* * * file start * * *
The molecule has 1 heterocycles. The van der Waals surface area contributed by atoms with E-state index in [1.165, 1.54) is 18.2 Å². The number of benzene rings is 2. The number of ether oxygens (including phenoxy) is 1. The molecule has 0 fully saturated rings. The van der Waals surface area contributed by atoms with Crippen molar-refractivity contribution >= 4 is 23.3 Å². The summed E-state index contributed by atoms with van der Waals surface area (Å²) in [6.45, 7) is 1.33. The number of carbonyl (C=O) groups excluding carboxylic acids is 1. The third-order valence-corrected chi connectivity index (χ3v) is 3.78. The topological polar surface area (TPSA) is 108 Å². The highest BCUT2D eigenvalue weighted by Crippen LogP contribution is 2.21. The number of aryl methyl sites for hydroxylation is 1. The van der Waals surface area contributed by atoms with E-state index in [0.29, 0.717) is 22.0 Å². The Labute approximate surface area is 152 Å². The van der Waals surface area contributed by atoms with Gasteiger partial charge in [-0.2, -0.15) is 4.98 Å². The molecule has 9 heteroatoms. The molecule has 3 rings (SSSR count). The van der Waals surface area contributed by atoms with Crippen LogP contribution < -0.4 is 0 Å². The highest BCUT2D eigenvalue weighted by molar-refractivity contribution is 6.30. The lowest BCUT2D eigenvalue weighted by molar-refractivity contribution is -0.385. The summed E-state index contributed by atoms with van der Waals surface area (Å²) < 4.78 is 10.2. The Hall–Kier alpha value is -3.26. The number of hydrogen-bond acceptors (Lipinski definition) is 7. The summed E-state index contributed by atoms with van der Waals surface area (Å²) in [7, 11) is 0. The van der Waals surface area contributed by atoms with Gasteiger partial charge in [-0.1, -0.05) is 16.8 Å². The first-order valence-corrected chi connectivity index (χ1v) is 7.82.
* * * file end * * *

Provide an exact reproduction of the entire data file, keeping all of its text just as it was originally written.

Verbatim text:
The molecule has 1 heterocycles. The van der Waals surface area contributed by atoms with E-state index in [1.165, 1.54) is 18.2 Å². The number of benzene rings is 2. The number of ether oxygens (including phenoxy) is 1. The molecule has 0 fully saturated rings. The van der Waals surface area contributed by atoms with Crippen molar-refractivity contribution >= 4 is 23.3 Å². The summed E-state index contributed by atoms with van der Waals surface area (Å²) in [6.45, 7) is 1.33. The number of carbonyl (C=O) groups excluding carboxylic acids is 1. The third-order valence-corrected chi connectivity index (χ3v) is 3.78. The topological polar surface area (TPSA) is 108 Å². The highest BCUT2D eigenvalue weighted by Crippen LogP contribution is 2.21. The number of aryl methyl sites for hydroxylation is 1. The van der Waals surface area contributed by atoms with E-state index in [0.29, 0.717) is 22.0 Å². The Labute approximate surface area is 152 Å². The van der Waals surface area contributed by atoms with Gasteiger partial charge in [-0.2, -0.15) is 4.98 Å². The molecule has 9 heteroatoms. The molecule has 3 rings (SSSR count). The van der Waals surface area contributed by atoms with Crippen LogP contribution < -0.4 is 0 Å². The highest BCUT2D eigenvalue weighted by molar-refractivity contribution is 6.30. The lowest BCUT2D eigenvalue weighted by molar-refractivity contribution is -0.385. The summed E-state index contributed by atoms with van der Waals surface area (Å²) < 4.78 is 10.2. The Hall–Kier alpha value is -3.26. The number of hydrogen-bond acceptors (Lipinski definition) is 7. The summed E-state index contributed by atoms with van der Waals surface area (Å²) in [7, 11) is 0. The van der Waals surface area contributed by atoms with Gasteiger partial charge in [-0.1, -0.05) is 16.8 Å². The first-order valence-corrected chi connectivity index (χ1v) is 7.82.